In its Economic Update report, the bank says “the sharp decline in world oil prices resulting from the COVID-19 crisis could delay oil sector investments in the medium term and oil production beyond 2025”
Uganda’s dream to be an oil-producing country may not be realized until 2025, the World Bank has said.
In its Economic Update report, the bank says “the sharp decline in
world oil prices resulting from the COVID-19 crisis could delay oil sector
investments in the medium term and oil production beyond 2025” even when the
private sector remains optimistic about oil production in Uganda.
This will bring the wait to have the first oil to more than nineteen years
after the country discovered the hydrocarbons in 2006.
“Given the significant fall in oil prices to date and the projection that they
will remain well below the estimated break-even price of US$60 for Ugandan
production over the next two to three years, this could postpone key investment
decisions into the oil sector, thus pushing back further the timing of oil
production,” the World Bank says.
Mathias Katamba, the Dfcu Bank Chief Executive Officer, said if the prevailing
conditions of low prices in the global market are anything to go by, it does
look gloomy for the country. But he is hopeful that things will look better
when the world gets back to business. Banks are expected to play a key role in
financing companies to participate in the oil sector.
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For Uganda, the World Bank says, Total’s recent purchase of Tullow’s oil
interests gives hope that the industry could move forward.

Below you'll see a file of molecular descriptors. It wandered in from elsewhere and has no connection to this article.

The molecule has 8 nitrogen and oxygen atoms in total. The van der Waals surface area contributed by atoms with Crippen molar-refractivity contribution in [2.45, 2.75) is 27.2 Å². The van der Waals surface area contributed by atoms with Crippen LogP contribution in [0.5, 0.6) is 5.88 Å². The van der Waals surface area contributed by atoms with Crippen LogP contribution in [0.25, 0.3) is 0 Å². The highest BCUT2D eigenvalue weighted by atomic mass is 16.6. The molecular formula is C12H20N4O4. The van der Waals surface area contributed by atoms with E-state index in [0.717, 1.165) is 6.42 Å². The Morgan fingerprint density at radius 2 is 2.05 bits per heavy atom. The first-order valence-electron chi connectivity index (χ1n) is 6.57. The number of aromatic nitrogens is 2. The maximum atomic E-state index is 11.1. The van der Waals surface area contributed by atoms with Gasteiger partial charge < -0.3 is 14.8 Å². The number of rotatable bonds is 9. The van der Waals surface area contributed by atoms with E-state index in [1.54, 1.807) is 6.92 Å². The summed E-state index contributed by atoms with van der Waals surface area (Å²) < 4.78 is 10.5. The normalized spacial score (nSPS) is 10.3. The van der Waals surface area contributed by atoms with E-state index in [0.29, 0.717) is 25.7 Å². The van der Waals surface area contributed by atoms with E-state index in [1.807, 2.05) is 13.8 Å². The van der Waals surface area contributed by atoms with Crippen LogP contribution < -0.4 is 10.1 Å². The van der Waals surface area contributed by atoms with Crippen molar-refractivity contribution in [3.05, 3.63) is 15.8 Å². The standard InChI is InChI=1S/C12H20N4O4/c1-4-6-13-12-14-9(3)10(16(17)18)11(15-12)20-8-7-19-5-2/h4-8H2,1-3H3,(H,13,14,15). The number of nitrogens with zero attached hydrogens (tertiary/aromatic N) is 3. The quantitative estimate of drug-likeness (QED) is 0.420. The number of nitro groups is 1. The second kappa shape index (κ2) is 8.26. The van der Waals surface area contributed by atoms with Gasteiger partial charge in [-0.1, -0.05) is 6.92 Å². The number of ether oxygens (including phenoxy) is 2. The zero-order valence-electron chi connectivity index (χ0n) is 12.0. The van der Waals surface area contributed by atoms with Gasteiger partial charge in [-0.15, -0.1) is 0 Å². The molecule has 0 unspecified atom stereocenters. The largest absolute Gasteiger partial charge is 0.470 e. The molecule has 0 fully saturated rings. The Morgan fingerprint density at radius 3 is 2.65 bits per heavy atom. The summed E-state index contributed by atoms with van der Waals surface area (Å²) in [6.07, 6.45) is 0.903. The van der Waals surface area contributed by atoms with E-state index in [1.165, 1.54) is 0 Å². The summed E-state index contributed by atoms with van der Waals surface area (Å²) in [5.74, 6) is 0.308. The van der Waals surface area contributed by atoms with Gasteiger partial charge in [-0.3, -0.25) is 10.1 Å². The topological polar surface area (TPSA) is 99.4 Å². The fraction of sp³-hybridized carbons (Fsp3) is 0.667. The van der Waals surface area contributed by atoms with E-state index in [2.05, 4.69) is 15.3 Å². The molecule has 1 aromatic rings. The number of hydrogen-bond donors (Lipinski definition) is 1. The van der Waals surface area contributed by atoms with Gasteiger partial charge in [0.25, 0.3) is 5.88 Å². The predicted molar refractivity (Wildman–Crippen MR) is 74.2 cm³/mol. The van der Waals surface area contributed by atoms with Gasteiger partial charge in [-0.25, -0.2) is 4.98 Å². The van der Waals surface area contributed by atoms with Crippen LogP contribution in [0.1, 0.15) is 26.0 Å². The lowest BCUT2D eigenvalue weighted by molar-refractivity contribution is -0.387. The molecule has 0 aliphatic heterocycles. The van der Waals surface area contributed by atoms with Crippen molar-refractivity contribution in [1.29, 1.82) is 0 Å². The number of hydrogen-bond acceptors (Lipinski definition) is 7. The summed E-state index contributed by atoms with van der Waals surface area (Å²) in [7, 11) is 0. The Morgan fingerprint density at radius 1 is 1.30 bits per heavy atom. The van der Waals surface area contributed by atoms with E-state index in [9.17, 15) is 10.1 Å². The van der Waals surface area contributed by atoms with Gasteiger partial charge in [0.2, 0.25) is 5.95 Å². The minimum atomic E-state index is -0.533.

It adds, though, that another challenge could be that that the start of oil production
may also be impacted by lending decisions of the Chinese EXIM Bank, which
already has a large exposure to the financing of Uganda’s infrastructure
The delay in oil production can impact how Uganda will be able to afford to pay
its debts. Last October, Bank of Governor Emmanuel Mutebile said the expectation
of oil revenues had pushed Uganda to go for more expensive loans to finance
infrastructure projects, a precursor for the much dreaded 'oil curse'.
And the central bank has also been on record that if Uganda doesn’t earn oil
revenue by 2023, it will struggle to pay its debts. The country is raking in
more debts in the name of fighting coronavirus.
Richard Walker, the economist at the World Bank Uganda country
office, said Uganda should not peg all its future on oil. He said the country
should prioritize investment in other sectors like agriculture and education to
develop human capital. These can be a springboard to develop faster than oil.
Uganda has discovered 6.5bn barrels of oil with between 1.4bn and 1.7bn barrels